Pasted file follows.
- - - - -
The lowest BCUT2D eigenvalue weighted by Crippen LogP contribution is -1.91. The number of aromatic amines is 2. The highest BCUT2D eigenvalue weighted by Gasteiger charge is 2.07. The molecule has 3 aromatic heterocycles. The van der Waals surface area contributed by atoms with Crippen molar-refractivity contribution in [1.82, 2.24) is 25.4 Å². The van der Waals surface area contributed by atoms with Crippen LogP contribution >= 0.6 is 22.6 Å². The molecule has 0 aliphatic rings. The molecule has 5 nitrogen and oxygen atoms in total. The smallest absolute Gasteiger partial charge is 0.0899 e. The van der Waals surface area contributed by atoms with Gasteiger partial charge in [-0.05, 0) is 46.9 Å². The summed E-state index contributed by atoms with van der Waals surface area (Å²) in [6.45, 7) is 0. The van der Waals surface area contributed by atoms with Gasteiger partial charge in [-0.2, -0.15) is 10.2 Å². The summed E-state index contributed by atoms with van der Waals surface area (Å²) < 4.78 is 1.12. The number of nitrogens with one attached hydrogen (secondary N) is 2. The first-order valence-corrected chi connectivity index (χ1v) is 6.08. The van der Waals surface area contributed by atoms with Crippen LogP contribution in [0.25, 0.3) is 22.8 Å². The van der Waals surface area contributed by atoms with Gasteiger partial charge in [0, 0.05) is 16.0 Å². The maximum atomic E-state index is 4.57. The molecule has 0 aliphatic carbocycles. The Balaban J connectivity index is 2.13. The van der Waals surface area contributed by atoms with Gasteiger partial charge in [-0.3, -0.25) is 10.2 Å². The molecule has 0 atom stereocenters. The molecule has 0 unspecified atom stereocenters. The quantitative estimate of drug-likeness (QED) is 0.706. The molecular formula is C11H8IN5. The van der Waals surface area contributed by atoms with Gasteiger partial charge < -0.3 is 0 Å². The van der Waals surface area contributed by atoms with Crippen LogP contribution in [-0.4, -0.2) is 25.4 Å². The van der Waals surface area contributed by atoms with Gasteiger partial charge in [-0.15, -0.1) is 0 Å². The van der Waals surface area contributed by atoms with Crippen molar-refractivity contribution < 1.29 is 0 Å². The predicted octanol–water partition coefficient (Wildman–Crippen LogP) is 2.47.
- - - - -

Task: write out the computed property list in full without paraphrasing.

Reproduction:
The lowest BCUT2D eigenvalue weighted by Crippen LogP contribution is -1.91. The number of aromatic amines is 2. The highest BCUT2D eigenvalue weighted by Gasteiger charge is 2.07. The molecule has 3 aromatic heterocycles. The van der Waals surface area contributed by atoms with Crippen molar-refractivity contribution in [1.82, 2.24) is 25.4 Å². The van der Waals surface area contributed by atoms with Crippen LogP contribution >= 0.6 is 22.6 Å². The molecule has 0 aliphatic rings. The molecule has 5 nitrogen and oxygen atoms in total. The smallest absolute Gasteiger partial charge is 0.0899 e. The van der Waals surface area contributed by atoms with Gasteiger partial charge in [-0.05, 0) is 46.9 Å². The summed E-state index contributed by atoms with van der Waals surface area (Å²) in [6.45, 7) is 0. The van der Waals surface area contributed by atoms with Gasteiger partial charge in [-0.2, -0.15) is 10.2 Å². The summed E-state index contributed by atoms with van der Waals surface area (Å²) < 4.78 is 1.12. The number of nitrogens with one attached hydrogen (secondary N) is 2. The first-order valence-corrected chi connectivity index (χ1v) is 6.08. The van der Waals surface area contributed by atoms with Crippen LogP contribution in [0.25, 0.3) is 22.8 Å². The van der Waals surface area contributed by atoms with Gasteiger partial charge in [0, 0.05) is 16.0 Å². The maximum atomic E-state index is 4.57. The molecule has 0 aliphatic carbocycles. The Balaban J connectivity index is 2.13. The van der Waals surface area contributed by atoms with Gasteiger partial charge in [-0.3, -0.25) is 10.2 Å². The molecule has 0 atom stereocenters. The molecule has 0 unspecified atom stereocenters. The quantitative estimate of drug-likeness (QED) is 0.706. The molecular formula is C11H8IN5. The van der Waals surface area contributed by atoms with Gasteiger partial charge < -0.3 is 0 Å². The van der Waals surface area contributed by atoms with Crippen LogP contribution in [-0.4, -0.2) is 25.4 Å². The van der Waals surface area contributed by atoms with Gasteiger partial charge in [-0.15, -0.1) is 0 Å². The van der Waals surface area contributed by atoms with Crippen molar-refractivity contribution < 1.29 is 0 Å². The predicted octanol–water partition coefficient (Wildman–Crippen LogP) is 2.47.